What simple measures can I take to reduce the risk of forming kidney stones?
Some people have medical conditions that predispose them to forming kidney stones. These patients may require specific treatments to prevent stones forming in the future.
Most patients who form kidney stones may benefit from general measures to reduce their risk:
- Increase fluid intake to greater than 2 to 3 litres per day. Lemon, orange and grapefruit juices are preferable, as these increase the concentrations of stone-inhibiting chemicals in the urine.
- Decrease oxalate-rich food such as chocolate, nuts, spinach and Coca Cola. Avoid taking high doses of Vitamin C and Vitamin D, as this can also increase urinary oxalate.
- Try to maintain a moderate calcium intake (800 to 1000 mg/day). Too much calcium can lead to excess calcium being absorbed by the body. Too little calcium can lead to an increase in oxalate absorption, which can result in calcium oxalate stones.
- Try to reduce salt in the diet, as a high sodium diet can lead to high levels of calcium in the urine.
- High protein diets increase urinary calcium, uric acid and oxalate and reduce pH and citrate, all of which contribute to stone formation. A 70 kg male should aim to have less than 60 to 70 grams of protein per day.
Why do stones cause pain?
Stones cause pain when they block the outflow of urine from the kidney. This pain will come and go, in waves, until the stone has passed out of the ureter.
Smaller stones are more likely to pass out of body without needing surgery. A 3mm stone, for example, has an 83% chance of passing by itself within 12 days.
When is it reasonable to observe a stone?
Stones cause pain when they pass down the ureter. Surgery can be avoided in the following circumstances:
- The patient’s pain can be controlled with tablet medication
- The patient’s nausea is under control and they are able to eat and drink
- There is no evidence of concurrent infection in the urine
- The stone’s size and location suggest a high chance of passing spontaneously
In these circumstances, a patient can be safely sent home from hospital with tablet pain medications and clinic follow-up.
Observation is NOT appropriate when:
- The ureter has been completely blocked for a long time, leading to kidney damage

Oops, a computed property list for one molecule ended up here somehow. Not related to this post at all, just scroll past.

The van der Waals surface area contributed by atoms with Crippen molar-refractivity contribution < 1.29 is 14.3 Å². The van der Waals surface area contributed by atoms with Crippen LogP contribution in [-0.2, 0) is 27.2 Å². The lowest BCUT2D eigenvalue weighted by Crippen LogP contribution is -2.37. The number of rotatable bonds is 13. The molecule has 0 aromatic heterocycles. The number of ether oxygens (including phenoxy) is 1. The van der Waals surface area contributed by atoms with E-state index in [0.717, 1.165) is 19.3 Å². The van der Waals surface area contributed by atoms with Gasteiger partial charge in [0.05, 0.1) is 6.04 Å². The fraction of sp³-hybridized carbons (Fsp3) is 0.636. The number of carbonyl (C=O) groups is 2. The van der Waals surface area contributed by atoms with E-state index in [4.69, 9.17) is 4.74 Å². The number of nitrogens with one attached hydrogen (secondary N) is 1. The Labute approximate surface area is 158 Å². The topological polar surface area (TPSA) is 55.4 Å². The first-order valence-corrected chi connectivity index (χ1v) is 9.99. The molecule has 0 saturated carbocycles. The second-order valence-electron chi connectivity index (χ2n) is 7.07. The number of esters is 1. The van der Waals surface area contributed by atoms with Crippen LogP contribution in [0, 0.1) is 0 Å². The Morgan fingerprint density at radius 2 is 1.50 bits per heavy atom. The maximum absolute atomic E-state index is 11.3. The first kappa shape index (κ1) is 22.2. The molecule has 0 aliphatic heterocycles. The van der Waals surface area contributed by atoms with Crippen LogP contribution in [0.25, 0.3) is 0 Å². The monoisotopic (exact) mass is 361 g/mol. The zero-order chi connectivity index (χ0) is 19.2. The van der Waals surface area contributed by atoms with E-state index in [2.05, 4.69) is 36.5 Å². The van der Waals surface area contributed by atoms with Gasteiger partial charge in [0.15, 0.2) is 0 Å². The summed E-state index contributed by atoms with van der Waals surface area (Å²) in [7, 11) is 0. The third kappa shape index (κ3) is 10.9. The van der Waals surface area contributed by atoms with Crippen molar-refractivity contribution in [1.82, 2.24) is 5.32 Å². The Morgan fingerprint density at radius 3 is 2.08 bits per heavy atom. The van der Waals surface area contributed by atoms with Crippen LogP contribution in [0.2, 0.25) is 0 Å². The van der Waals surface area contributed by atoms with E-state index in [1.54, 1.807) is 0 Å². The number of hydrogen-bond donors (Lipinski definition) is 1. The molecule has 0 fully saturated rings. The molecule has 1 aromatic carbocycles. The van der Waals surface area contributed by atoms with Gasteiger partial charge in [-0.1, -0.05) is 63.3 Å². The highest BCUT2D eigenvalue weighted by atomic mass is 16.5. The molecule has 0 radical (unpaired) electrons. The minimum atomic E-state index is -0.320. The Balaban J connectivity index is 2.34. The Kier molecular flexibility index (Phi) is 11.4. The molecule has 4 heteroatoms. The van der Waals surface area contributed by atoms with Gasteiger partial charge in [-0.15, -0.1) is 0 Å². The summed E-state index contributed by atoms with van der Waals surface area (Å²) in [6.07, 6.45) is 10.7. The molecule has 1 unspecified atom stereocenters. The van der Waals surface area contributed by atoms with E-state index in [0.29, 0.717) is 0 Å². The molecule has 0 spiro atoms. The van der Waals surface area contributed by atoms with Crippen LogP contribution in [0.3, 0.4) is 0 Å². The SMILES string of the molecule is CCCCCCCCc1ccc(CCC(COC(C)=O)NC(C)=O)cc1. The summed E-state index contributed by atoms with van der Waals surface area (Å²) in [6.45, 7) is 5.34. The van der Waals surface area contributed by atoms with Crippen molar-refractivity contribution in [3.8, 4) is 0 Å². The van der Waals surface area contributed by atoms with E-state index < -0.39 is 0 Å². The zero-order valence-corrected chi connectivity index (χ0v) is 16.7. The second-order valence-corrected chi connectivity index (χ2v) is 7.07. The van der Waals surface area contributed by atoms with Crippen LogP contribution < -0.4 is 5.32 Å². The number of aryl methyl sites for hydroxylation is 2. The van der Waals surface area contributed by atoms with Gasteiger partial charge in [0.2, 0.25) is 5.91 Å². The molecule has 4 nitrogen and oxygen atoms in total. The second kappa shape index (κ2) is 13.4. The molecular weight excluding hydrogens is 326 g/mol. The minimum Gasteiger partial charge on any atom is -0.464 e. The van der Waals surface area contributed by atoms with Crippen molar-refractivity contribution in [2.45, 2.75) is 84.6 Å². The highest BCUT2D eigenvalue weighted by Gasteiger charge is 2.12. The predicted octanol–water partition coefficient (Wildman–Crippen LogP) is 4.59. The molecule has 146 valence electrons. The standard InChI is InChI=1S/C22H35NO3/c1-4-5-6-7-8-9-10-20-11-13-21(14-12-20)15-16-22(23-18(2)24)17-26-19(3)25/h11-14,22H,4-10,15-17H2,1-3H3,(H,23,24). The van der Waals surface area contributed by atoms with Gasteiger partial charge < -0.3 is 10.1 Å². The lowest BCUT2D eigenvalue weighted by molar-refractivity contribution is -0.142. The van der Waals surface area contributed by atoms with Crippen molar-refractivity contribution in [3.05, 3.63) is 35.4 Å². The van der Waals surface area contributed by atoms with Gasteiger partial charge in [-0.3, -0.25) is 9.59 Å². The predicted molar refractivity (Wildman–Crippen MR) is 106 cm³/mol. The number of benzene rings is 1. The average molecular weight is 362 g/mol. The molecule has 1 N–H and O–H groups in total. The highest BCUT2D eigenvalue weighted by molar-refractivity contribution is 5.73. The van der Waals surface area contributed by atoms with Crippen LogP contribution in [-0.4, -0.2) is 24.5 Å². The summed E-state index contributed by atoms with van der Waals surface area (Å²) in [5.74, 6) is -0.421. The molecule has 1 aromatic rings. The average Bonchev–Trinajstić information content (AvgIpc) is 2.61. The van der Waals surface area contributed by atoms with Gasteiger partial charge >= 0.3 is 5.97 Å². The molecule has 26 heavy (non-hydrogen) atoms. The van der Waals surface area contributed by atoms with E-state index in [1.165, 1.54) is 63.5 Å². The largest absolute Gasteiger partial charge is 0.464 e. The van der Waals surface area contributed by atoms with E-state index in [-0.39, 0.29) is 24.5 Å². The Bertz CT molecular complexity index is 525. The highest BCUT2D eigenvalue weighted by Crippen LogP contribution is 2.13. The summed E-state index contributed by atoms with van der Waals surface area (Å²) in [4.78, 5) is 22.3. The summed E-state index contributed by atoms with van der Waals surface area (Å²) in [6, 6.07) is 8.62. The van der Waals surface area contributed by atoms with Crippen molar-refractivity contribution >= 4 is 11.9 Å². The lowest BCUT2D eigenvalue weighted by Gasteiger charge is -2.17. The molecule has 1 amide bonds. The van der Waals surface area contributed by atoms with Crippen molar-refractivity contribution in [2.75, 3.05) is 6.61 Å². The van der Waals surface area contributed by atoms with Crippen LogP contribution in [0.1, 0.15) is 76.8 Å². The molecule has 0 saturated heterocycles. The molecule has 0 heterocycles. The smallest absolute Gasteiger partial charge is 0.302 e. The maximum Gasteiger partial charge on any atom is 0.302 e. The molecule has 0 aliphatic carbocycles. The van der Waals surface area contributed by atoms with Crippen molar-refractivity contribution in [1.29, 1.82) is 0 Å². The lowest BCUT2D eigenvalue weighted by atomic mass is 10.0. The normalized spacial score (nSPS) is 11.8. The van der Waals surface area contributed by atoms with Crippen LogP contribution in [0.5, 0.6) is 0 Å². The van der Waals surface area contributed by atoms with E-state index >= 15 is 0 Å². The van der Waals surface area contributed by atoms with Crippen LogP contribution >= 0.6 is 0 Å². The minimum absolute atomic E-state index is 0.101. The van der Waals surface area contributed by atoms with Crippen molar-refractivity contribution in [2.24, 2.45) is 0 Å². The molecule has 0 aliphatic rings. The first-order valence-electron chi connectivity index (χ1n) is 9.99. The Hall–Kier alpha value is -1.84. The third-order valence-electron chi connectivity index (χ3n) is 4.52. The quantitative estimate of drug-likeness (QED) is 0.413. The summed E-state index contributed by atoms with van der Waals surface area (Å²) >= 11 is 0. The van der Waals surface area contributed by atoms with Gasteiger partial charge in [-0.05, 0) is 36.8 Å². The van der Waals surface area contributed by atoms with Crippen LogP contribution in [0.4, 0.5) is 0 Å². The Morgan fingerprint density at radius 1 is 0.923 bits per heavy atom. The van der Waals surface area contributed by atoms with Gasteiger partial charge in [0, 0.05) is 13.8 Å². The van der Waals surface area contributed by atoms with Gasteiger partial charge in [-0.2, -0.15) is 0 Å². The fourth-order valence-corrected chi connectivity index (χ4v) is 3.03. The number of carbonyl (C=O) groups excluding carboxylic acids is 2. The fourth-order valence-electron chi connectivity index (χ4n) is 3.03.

- The stone is associated with infection
- The patient cannot eat and drink due to severe nausea
- The pain cannot be controlled by tablet pain killers
- The patient has only one kidney, or if the patient is unlucky enough to have stones blocking both kidneys at the same time
How are kidney stones treated?
Smaller stones have a higher chance of passing spontaneously with adequate pain relief and appropriate medications. In many circumstances these patients will not need surgery and can be safely observed out of hospital. Larger stones, or those that have failed to pass after an appropriate period of observation, will require surgery.
Patients who require surgery for their stones will, in many cases, require placement of a ureteric stent. This involves a quick procedure under general anaesthesia whereby a telescope is placed into the bladder via the urethra. This telescope is then used to pass a wire into the opening of the ureter and up into the kidney, beyond the stone. A long rubber tube is then fed over the wire and released so that it stays in place in the ureter. This tube allows urine to drain past the stone, thereby relieving the pain. There are no cuts on the outside of the body and no wires or tubes coming out of the body.
The patient goes home with the stent and then comes back to have their stone treated. There are two reasons for this: firstly, placing a stent to relieve pain also stops all muscle activity in the ureter, meaning the stone can no longer pass out by itself; secondly, the stent causes the ureter to dilate, making it easier and safer to pass instruments to the level of the stone during subsequent surgery.
When a stone is associated with infection a patient can become very unwell. In most cases they will need to be admitted to hospital for intravenous antibiotics. A tube through the skin (nephrostomy) may be required to bypass the obstructing stone and drain the infected urine from the kidney. Once the infection is under control the stone itself can be treated.
What are the available surgical treatment options?
There are many different ways to treat stones in the kidney and ureter. The choice of treatment will depend on factors such as size and location of the stone and the overall health of the patient.
In extracorporeal shock wave lithotripsy (ESWL), shock waves are directed through the skin and focused onto the stone, causing it to fragment into smaller pieces. These fragments then pass out of the body in the urine. ESWL is most suitable for softer stones, less than 2cm in size, in the upper part of the kidney. It is not safe in pregnant women, obese patients, patients with aortic aneurysms and those who take blood-thinning medication.
Ureteropyeloscopy involves passing a long, narrow telescope through the urethra and bladder and into the ureter, up to the stone. A laser fibre is then used to fragment the stone into smaller pieces. In most cases these fragments can then be extracted. It is particularly useful for smaller stones, in any part of the kidney, and allows treatment of stones in the ureter and kidney at the same time.
In percutaneous nephrolithotomy (PCNL), a channel is developed through the skin and muscle of the back, into the kidney. Instruments are then passed through this channel to break up and remove the stone. PCNL can be used for any stone in the kidney, regardless of size, location or composition. However, this is a more invasive operation.